MENO.  289 

Men.  Yes. 

Soc.  And  if  there  have  been  always  true  thoughts  in  him, 
both  at  the  time  when  he  was  and  was  not  a  man,  which  only 
need  to  be  awakened  into  knowledge  by  putting  questions  to 
him,  his  soul  must  have  always  possessed  this  knowledge,  for 
he  always  either  was  or  was  not  a  man  ? 

Men.  That  is  clear. 

Soc.  And  if  the  truth  of  all  things  always  existed  in  the  soul,^ 
then  the  soul  is  immortal.  Wherefore  be  of  good  cheer,  and  try 
to  recollect  what  you  do  not  know,  or  rather  do  not  remember. 

Men.  I  feel,  somehow,  that  I  like  what  you  are  saying. 

Soc.  And  I,  Meno,  like  what  I  am  saying.  Some  things  I 
have  said  of  which  I  am  not  altogether  confident '  But  that 
we  shall  be  better  and  braver  and  less  helpless  if  we  think 
that  we  ought  to  enquire,  than  we  should  have  been  if  we 
indulged  in  the  idle  fancy  that  there  was  no  knowing  and  no 
use  in  searching  after  what  we  do  not  know ; — that  is  a  theme 
upon  which  I  am  ready  to  fight,  in  word  and  deed,  to  the 
utmost  of  my  power. 

Men.  That  again,  Socrates,  appears  to  me  to  be  well  said. 

Soc.  Then,  as  we  are  agreed  that  a  man  should  enquire  about 
that  which  he  does  not  know,  shall  you  and  I  make  an  effort 
to  enquire  together  into  the  nature  of  virtue  ? 

Men.  By  all  means,  Socrates.  And  yet  I  would  rather  return 
to  my  original  question,  Whether  virtue  comes  by  instruction, 
or  by  nature,  or  is  gained  in  some  other  way? 

Soc.  Had  I  the  command  of  you  as  well  as  of  myself,  Meno, 
I  would  not  have  enquired  whether  virtue  is  given  by  instruction, 
or  not,  until  we  had  first  ascertained  *  what  virtue  is.'  But  as 
you  never  think  of  controlling  yourself,  but  only  of  controlling 
him  who  is  your  slave,  and  this  is  your  notion  of  freedom,  I 
must  yield  to  you,  for  I  cannot  help.  And  therefore  I  have 
now  to  enquire  into  the  qualities  of  that  of  which  I  do  not  at 
present  know  the  nature.  At  any  rate,  will  you  condescend  a 
little,  and  allow  the  question  'Whether  virtue  is  given  by  in 
struction,  or  in  any  other  way,'  to  be  argued  upon  hypothesis  ? 
87  As  the  geometrician,  when  he  is  asked  whether  a  certain  triangle 
is  capable  of  being  described  in  a  certain  circle,  will  reply :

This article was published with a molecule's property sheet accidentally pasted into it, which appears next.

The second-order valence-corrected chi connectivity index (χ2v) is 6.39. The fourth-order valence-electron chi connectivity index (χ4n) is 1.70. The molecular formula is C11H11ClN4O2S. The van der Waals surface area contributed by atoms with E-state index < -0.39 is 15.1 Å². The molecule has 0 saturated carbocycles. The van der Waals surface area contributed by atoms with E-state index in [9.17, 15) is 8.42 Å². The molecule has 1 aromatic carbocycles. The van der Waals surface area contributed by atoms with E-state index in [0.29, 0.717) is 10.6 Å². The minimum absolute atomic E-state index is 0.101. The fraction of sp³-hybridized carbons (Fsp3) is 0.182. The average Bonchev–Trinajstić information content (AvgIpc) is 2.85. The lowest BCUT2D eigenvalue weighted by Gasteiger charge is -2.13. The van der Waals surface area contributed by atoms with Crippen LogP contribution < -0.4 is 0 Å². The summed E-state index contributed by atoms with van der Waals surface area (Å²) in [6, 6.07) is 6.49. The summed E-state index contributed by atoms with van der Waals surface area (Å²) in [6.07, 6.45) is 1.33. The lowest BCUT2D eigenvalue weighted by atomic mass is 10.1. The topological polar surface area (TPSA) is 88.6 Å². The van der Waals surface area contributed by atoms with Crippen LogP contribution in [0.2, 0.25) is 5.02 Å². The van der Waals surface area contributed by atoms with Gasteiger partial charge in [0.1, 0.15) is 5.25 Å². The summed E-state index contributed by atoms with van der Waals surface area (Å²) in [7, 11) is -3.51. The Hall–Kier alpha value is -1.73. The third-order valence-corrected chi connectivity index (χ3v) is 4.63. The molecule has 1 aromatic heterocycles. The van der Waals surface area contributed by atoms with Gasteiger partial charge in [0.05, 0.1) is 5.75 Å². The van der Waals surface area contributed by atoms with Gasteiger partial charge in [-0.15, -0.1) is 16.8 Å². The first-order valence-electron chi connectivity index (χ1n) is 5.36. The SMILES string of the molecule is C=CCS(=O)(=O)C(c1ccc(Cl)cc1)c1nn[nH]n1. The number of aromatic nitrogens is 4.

'  I  cannot  tell  you  as  yet ;  but  I  will  offer  a  hypothesis  which 

VOL.  I. 

2  90  MENO. 

may  assist  us  in  forming  a  conclusion  :  If  the  space  be  such 
that  when  you  have  drawn  along  the  line  given  by  it  another 
figure,  the  original  figure  is  reduced  by  a  space  equal  to  that 
which  is  added,1  then  one  consequence  follows,  and  if  this  is 
impossible  then  some  other  ;  and  therefore  I  wish  to  assume 
a  hypothesis  before  I  tell  you  whether  this  triangle  is  capable 
of  being  included  in  the  circle  :'— that  is  a  geometrical  hypo 
thesis.  And  we  too,  as  we  know  not  the  nature  and  qualities 
of  virtue,  must  ask,  whether  virtue  is  or  is  not  taught,  under 
a  hypothesis:  as  thus,  if  virtue  is  of  such  a  class  of  mental 
goods,  will  it  be  taught  or  not?  Let  the  first  hypothesis  be 
that  virtue  is  or  is  not  knowledge,— in  that  case  will  it  be  taught 
or  not?  or,  as  we  were  just  now  saying,  'remembered'?  For 
there  is  no  use  in  disputing  about  the  name.  But  is  virtue 
taught  or  not  ?  or  rather,  does  not  every  one  see  that  knowledge 
alone  is  taught  ? 

Men.  I  agree. 

Soc.  Then  if  virtue  is  knowledge,  virtue  will  be  taught? 

Men.  Certainly. 

Soc.  Then  now  we  have  made  a  quick  end  of  this  question  : 
if  virtue  is  of  such  a  nature,  it  will  be  taught ;  and  if  not,  not  ? 

Men.  Certainly. 

Soc.  And  the  next  question  is,  whether  virtue  is  knowledge 
or  of  another  species  ? 

Men.  Yes,  that  appears  to  be  the  question  which  comes  next 
in  order. 

Soc.  Do  we  not  say  that  virtue  is  a  good  ?— This  is  a  hypo 
thesis  which  is  not  set  aside. 

Men.  Certainly. 

Soc.  Now,  if  there  be  any  sort  of  good  which  is  distinct  from 
knowledge,  virtue  may  be  that  good  ;  but  if  knowledge  embraces 
all  good,  then  we  shall  be  right  in  thinking  that  virtue  is 
knowledge  ? 

Men.  True. 

Soc.  And  virtue  makes  us  good? 

Men.  Yes. 

Soc.  And  if  we  are  good,  then  we  are  profitable ;  for  all  good 
things  are  profitable? 

1  Or,  in  simpler  phrase,  '  If  so  much  be  taken  from  the  triangle.' 

ME  NO.  291 

Men.  Yes. 

Soc.  Then  virtue  is  profitable? 

Men.  That  is  the  only  inference. 

Soc.  Then  now  let  us  see  what  are  the  things  which  severally 
profit  us.  Health  and  strength,  and  beauty  and  wealth — these,